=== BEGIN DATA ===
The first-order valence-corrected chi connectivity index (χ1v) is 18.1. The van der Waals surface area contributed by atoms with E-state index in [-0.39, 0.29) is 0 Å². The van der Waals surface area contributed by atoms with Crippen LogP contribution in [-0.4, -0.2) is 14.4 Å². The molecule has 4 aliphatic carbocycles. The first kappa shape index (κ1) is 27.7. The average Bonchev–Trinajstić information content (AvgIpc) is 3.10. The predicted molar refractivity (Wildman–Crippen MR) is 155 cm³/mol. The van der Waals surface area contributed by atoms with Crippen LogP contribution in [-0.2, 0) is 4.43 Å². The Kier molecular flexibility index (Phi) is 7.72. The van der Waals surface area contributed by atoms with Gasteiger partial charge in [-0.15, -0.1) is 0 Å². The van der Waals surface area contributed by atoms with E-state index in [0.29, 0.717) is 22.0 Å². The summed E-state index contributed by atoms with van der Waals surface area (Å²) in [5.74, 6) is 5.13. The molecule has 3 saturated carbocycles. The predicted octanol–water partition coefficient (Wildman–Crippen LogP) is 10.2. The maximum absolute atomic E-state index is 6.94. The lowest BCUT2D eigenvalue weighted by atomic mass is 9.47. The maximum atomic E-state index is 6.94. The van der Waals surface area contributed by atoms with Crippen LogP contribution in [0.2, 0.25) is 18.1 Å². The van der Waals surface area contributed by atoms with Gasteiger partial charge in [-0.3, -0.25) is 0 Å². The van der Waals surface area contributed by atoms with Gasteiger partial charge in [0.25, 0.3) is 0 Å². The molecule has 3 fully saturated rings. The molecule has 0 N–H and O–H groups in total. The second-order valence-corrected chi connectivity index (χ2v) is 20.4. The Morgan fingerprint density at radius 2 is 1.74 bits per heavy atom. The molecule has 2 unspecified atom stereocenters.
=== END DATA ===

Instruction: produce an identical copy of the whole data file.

The first-order valence-corrected chi connectivity index (χ1v) is 18.1. The van der Waals surface area contributed by atoms with E-state index in [-0.39, 0.29) is 0 Å². The van der Waals surface area contributed by atoms with Crippen LogP contribution in [-0.4, -0.2) is 14.4 Å². The molecule has 4 aliphatic carbocycles. The first kappa shape index (κ1) is 27.7. The average Bonchev–Trinajstić information content (AvgIpc) is 3.10. The predicted molar refractivity (Wildman–Crippen MR) is 155 cm³/mol. The van der Waals surface area contributed by atoms with Crippen LogP contribution in [-0.2, 0) is 4.43 Å². The Kier molecular flexibility index (Phi) is 7.72. The van der Waals surface area contributed by atoms with Gasteiger partial charge in [-0.15, -0.1) is 0 Å². The van der Waals surface area contributed by atoms with E-state index in [0.29, 0.717) is 22.0 Å². The summed E-state index contributed by atoms with van der Waals surface area (Å²) in [5.74, 6) is 5.13. The molecule has 3 saturated carbocycles. The predicted octanol–water partition coefficient (Wildman–Crippen LogP) is 10.2. The maximum absolute atomic E-state index is 6.94. The lowest BCUT2D eigenvalue weighted by atomic mass is 9.47. The maximum atomic E-state index is 6.94. The van der Waals surface area contributed by atoms with Crippen LogP contribution in [0.2, 0.25) is 18.1 Å². The van der Waals surface area contributed by atoms with Gasteiger partial charge in [-0.3, -0.25) is 0 Å². The van der Waals surface area contributed by atoms with Gasteiger partial charge in [0.25, 0.3) is 0 Å². The molecule has 3 fully saturated rings. The molecule has 0 N–H and O–H groups in total. The second-order valence-corrected chi connectivity index (χ2v) is 20.4. The Morgan fingerprint density at radius 2 is 1.74 bits per heavy atom. The molecule has 2 unspecified atom stereocenters.